Towards the latter part of the first half of the 19th century an entirely new race of collectors gradually came into existence; they were for the most part men who had made, or were making, large fortunes in the various industries of the midlands and north of England and other centres. They were untrammelled by “collecting” traditions, and their patronage was almost exclusively extended to the artists of the day. The dispersals of these collections began in 1863 with the Bicknell Gallery, and continued at irregular intervals for many years, e.g. Gillott (1872), Mendel (1875), Wynn Ellis and Albert Levy (1876), Albert Grant (1877) and Munro of Novar (1878). These patrons purchased at munificent prices either direct from the easel or from the exhibitions not only pictures in oils but also water-colour drawings. As a matter of investment their purchases frequently realized far more than the original outlay; sometimes, however, the reverse happened, as, for instance, in the case of Landseer’s “Otter Hunt,” for which Baron Grant is said to have paid £10,000 and which realized shortly afterwards only 5650 guineas. One of the features of the sales of the ’seventies was the high appreciation of water-colour drawings. At the Gillott sale (1872) 160 examples realized £27,423, Turner’s “Bamborough Castle” fetching 3150 gns.; at the Quilter sale (1875) David Cox’s “Hayfield,” for which a dealer paid him 50 gns. in 1850, brought 2810 gns. The following are the most remarkable prices of later years. In 1895 Cox’s “Welsh Funeral” (which cost about £20) sold for 2400 gns., and Burne-Jones’s “Hesperides” for 2460 gns. In 1908, 13 Turner drawings fetched £12,415 (Acland-Hood sale) and 7 brought £11,077 (Holland sale), the “Heidelberg” reaching 4200 gns. For Fred Walker’s “Harbour of Refuge” 2580 gns. were paid (Tatham sale) and 2700 gns. for his “Marlow Ferry” (Holland). The demand for pictures by modern artists, whose works sold at almost fabulous prices in the ’seventies, has somewhat declined; but during all its furore there was still a small band of collectors to whom the works of the Old Masters more especially appealed. The dispersal of such collections as the Bredel (1875), Watts Russell (1875), Foster of Clewer Manor (1876), the Hamilton Palace (17 days, £397,562)—the greatest art sale in the annals of Great Britain—Bale (1882), Leigh Court (1884), and Dudley (1892) resulted, as did the sale of many minor collections each season, in many very fine works of the Old Masters finding eager purchasers at high prices. A striking example of the high prices given was the £24,250 realized by the pair of Vandyck portraits of a Genoese senator and his wife in the Peel sale, 1900.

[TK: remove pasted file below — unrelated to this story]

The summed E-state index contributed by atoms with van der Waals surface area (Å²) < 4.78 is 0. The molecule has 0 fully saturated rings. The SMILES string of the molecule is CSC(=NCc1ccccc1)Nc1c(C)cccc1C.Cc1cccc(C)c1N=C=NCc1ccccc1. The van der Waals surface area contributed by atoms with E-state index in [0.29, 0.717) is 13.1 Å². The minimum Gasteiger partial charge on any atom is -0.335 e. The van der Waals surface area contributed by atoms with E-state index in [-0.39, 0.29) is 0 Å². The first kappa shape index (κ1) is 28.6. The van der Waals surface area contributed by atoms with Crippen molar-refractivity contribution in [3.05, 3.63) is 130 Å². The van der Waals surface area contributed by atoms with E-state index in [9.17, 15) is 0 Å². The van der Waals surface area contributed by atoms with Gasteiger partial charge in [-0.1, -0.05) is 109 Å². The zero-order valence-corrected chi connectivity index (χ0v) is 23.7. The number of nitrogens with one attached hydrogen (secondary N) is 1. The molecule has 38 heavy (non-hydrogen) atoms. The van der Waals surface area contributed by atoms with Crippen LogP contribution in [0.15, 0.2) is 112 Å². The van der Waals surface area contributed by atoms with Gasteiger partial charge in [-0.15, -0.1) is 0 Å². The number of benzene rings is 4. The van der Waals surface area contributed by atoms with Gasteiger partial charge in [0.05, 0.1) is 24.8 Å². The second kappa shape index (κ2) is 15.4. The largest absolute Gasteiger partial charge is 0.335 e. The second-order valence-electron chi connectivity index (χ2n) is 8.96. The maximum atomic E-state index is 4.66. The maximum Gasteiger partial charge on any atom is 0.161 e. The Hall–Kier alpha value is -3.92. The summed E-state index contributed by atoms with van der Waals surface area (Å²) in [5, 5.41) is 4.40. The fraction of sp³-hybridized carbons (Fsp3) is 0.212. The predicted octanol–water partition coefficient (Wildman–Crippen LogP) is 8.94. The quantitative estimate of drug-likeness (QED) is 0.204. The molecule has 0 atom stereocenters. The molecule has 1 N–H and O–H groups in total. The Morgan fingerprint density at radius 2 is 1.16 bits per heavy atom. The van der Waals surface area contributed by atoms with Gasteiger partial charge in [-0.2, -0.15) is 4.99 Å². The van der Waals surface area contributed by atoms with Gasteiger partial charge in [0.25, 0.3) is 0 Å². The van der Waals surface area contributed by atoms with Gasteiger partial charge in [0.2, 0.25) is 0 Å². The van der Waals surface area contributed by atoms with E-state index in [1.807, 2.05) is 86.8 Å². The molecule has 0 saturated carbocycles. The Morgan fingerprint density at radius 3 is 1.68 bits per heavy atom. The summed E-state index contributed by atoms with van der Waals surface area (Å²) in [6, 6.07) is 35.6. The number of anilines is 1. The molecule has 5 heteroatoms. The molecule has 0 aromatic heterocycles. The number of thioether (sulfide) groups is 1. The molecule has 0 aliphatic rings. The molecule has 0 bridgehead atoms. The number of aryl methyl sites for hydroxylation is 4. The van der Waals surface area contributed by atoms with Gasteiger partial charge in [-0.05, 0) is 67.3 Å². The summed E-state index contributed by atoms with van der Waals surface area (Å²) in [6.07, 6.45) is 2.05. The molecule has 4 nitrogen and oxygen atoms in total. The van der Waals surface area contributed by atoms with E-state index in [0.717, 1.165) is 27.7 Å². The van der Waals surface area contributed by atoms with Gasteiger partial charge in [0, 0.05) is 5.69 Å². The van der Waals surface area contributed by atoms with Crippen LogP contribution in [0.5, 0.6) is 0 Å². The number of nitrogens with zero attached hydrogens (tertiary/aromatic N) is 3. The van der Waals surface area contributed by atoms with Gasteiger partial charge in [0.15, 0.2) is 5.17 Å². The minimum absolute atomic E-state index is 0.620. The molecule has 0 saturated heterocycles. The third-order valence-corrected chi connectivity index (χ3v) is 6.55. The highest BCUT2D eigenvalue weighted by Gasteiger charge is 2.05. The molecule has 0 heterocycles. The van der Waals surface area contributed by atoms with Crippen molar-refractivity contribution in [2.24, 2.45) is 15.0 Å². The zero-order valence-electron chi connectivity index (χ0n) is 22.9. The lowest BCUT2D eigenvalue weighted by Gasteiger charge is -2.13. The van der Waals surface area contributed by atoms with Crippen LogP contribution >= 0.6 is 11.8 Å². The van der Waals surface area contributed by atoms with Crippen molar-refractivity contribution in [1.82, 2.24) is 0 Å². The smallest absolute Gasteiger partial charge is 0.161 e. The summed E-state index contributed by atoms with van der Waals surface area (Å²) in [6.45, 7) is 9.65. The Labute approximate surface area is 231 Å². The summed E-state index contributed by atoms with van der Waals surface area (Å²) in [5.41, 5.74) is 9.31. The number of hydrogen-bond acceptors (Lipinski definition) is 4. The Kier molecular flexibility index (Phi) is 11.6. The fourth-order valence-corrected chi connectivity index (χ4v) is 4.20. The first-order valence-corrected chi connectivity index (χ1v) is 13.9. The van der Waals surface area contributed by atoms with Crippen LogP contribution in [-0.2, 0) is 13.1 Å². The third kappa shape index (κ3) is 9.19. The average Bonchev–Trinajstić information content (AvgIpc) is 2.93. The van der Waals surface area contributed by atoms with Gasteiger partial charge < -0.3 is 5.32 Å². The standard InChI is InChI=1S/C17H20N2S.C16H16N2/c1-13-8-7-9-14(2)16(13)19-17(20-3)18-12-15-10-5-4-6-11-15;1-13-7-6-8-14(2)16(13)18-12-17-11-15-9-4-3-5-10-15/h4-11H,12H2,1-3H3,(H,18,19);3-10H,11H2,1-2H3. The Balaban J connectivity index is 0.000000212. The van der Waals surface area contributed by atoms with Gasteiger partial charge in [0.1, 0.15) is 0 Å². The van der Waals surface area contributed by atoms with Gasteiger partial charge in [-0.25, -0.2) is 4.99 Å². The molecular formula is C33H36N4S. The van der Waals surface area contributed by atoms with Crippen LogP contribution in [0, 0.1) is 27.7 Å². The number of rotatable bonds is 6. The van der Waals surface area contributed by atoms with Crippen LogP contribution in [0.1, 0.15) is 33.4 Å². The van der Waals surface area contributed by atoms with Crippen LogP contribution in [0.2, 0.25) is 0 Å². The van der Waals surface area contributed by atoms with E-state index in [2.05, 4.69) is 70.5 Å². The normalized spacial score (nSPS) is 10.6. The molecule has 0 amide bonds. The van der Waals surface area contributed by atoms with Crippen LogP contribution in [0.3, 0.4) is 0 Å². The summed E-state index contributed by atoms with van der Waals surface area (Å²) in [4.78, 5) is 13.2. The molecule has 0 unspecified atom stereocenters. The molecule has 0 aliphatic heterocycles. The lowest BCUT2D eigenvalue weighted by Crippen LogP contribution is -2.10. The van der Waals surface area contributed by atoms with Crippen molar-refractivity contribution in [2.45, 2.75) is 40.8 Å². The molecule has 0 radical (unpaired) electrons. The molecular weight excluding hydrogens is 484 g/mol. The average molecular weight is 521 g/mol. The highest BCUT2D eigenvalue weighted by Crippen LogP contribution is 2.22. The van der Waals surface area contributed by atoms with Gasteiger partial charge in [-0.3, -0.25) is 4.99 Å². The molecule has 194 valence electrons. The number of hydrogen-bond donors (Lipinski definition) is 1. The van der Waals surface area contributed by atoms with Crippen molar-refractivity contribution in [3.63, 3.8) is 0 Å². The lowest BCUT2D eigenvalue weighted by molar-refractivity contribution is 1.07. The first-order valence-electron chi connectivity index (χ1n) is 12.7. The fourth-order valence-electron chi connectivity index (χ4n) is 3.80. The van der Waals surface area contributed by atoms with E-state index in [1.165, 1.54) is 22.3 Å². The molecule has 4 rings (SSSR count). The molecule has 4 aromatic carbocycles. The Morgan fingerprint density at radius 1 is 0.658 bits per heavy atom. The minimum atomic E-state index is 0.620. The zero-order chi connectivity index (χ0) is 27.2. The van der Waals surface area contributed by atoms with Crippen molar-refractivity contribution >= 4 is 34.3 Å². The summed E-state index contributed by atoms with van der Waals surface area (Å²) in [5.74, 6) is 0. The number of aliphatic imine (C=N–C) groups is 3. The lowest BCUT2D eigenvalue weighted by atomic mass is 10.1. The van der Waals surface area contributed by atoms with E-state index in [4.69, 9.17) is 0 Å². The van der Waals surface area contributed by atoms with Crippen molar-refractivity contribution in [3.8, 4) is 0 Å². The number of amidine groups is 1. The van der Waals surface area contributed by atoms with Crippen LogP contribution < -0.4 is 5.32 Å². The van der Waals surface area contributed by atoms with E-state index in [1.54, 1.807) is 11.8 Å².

Since the last quarter of the 19th century the chief feature in art sales has been the demand for works, particularly female portraits, by Reynolds, his contemporaries and successors. This may be traced to the South Kensington Exhibitions of 1867 and 1868 and the annual winter exhibitions at Burlington House, which revealed an unsuspected wealth and charm in the works of many English artists who had almost fallen into oblivion. A few of the most remarkable prices for such pictures may be quoted: Reynolds’s “Lady Betty Delmé” (1894), 11,000 gns.; Romney’s “The Ladies Spencer” (1896), 10,500 gns.;